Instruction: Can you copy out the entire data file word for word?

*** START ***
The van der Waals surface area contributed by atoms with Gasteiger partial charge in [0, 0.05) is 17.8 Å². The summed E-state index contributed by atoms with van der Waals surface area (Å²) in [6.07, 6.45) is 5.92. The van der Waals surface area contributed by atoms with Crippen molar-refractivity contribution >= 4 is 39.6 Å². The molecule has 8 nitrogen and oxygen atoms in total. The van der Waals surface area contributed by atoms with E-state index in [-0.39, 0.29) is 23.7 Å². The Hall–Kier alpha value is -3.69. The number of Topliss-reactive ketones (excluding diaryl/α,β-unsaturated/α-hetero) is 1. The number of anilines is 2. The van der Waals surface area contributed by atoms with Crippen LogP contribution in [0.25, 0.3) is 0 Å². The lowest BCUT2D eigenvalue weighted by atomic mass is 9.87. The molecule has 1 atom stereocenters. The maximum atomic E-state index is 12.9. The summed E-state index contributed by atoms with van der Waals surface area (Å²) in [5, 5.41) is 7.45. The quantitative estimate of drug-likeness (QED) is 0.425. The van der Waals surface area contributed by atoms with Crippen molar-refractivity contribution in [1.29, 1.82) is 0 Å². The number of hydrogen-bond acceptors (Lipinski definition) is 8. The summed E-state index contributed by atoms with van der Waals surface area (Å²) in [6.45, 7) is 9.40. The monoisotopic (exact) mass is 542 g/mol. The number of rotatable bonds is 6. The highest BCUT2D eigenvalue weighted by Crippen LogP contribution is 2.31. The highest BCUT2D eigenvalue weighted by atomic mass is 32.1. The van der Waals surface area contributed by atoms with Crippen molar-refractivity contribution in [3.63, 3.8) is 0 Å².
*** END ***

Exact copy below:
The van der Waals surface area contributed by atoms with Gasteiger partial charge in [0, 0.05) is 17.8 Å². The summed E-state index contributed by atoms with van der Waals surface area (Å²) in [6.07, 6.45) is 5.92. The van der Waals surface area contributed by atoms with Crippen molar-refractivity contribution >= 4 is 39.6 Å². The molecule has 8 nitrogen and oxygen atoms in total. The van der Waals surface area contributed by atoms with E-state index in [-0.39, 0.29) is 23.7 Å². The Hall–Kier alpha value is -3.69. The number of Topliss-reactive ketones (excluding diaryl/α,β-unsaturated/α-hetero) is 1. The number of anilines is 2. The van der Waals surface area contributed by atoms with Crippen LogP contribution in [0.25, 0.3) is 0 Å². The lowest BCUT2D eigenvalue weighted by atomic mass is 9.87. The molecule has 1 atom stereocenters. The maximum atomic E-state index is 12.9. The summed E-state index contributed by atoms with van der Waals surface area (Å²) in [5, 5.41) is 7.45. The quantitative estimate of drug-likeness (QED) is 0.425. The van der Waals surface area contributed by atoms with Crippen molar-refractivity contribution in [1.29, 1.82) is 0 Å². The number of hydrogen-bond acceptors (Lipinski definition) is 8. The summed E-state index contributed by atoms with van der Waals surface area (Å²) in [6.45, 7) is 9.40. The monoisotopic (exact) mass is 542 g/mol. The number of rotatable bonds is 6. The highest BCUT2D eigenvalue weighted by Crippen LogP contribution is 2.31. The highest BCUT2D eigenvalue weighted by atomic mass is 32.1. The van der Waals surface area contributed by atoms with Crippen molar-refractivity contribution in [3.63, 3.8) is 0 Å².